Greek Finance Minister Yannis Stournaras said a coming much-larger-than-expected primary surplus will prove Greece is making a comeback and that if he had accepted demands from international lenders for three billion euros ($4.09 billion) more in austerity measures that it would have been the final ruination for the economy.
Addressing a conference on Dare Democracy, he said that a primary surplus soon to be announced will be “a very-very big surprise” and he criticized Greece ‘s lenders for the forecasts they made from September 2013 onward, according to the Athens News Agency.
He said the Troika of the European Union-International Monetary Fund-European Central Bank (EU-IMF-ECB) was way off in its forecasts then – it now says there’s a 2.4 billion euro ($3.27 billion) hole in the 2014 budget. Stournaras said that the lenders left him a report calling for the three billion euros in measures but he wouldn’t go along.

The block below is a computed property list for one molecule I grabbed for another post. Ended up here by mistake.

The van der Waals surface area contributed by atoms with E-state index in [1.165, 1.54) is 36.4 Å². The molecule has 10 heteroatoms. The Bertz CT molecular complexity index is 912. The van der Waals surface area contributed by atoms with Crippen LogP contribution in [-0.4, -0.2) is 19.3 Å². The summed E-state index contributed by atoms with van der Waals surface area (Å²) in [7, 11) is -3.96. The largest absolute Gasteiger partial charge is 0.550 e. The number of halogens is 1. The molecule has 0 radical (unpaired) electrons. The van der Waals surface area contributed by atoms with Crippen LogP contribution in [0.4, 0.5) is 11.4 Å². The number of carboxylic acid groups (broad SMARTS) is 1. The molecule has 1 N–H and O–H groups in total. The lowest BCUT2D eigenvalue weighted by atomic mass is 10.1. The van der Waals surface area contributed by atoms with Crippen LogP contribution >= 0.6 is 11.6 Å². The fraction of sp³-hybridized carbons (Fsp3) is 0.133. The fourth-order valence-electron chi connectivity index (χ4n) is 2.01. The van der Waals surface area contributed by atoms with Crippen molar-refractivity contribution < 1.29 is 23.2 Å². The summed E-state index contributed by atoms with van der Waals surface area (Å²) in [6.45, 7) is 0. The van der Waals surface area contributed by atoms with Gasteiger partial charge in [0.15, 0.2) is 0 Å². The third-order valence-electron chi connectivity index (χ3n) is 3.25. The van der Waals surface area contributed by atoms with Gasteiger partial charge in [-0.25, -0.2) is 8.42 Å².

“If I had accepted this it would have been a great disaster,” he noted. He has consistently been optimistic about a recovery although many analysts continue to say Greece’s staggering $430 billion debt, including the $325 billion owed the Troika for two bailouts can’t be repaid.
He stressed that Greece was making a huge effort to eradicate the two basic causes of the crisis – a general government deficit and a current account deficit – adding that “the other side of fiscal consolidation is a decline in living standards,” noting a 35 percent drop in disposable income in the past few years.
“The figures show a significant improvement, maybe better than I was expecting. From the moment that figures improve until the moment that people will see some money in their pockets, it will some time,” Stournaras said.
Mario Monti, former prime minister of Italy, told the conference said that achieving a primary surplus was the key for Greece’s success, and he congratulated Prime Minister Antonis Samaras and Stournaras for their work. He warned, however, against any complacency.
The primary surplus, which earlier was estimated to be as much as one billion euros ($1.35 billion) doesn’t include interest on debt, the cost of state enterprise and municipalities, social security and some military expenditures, which otherwise together would show a huge deficit.
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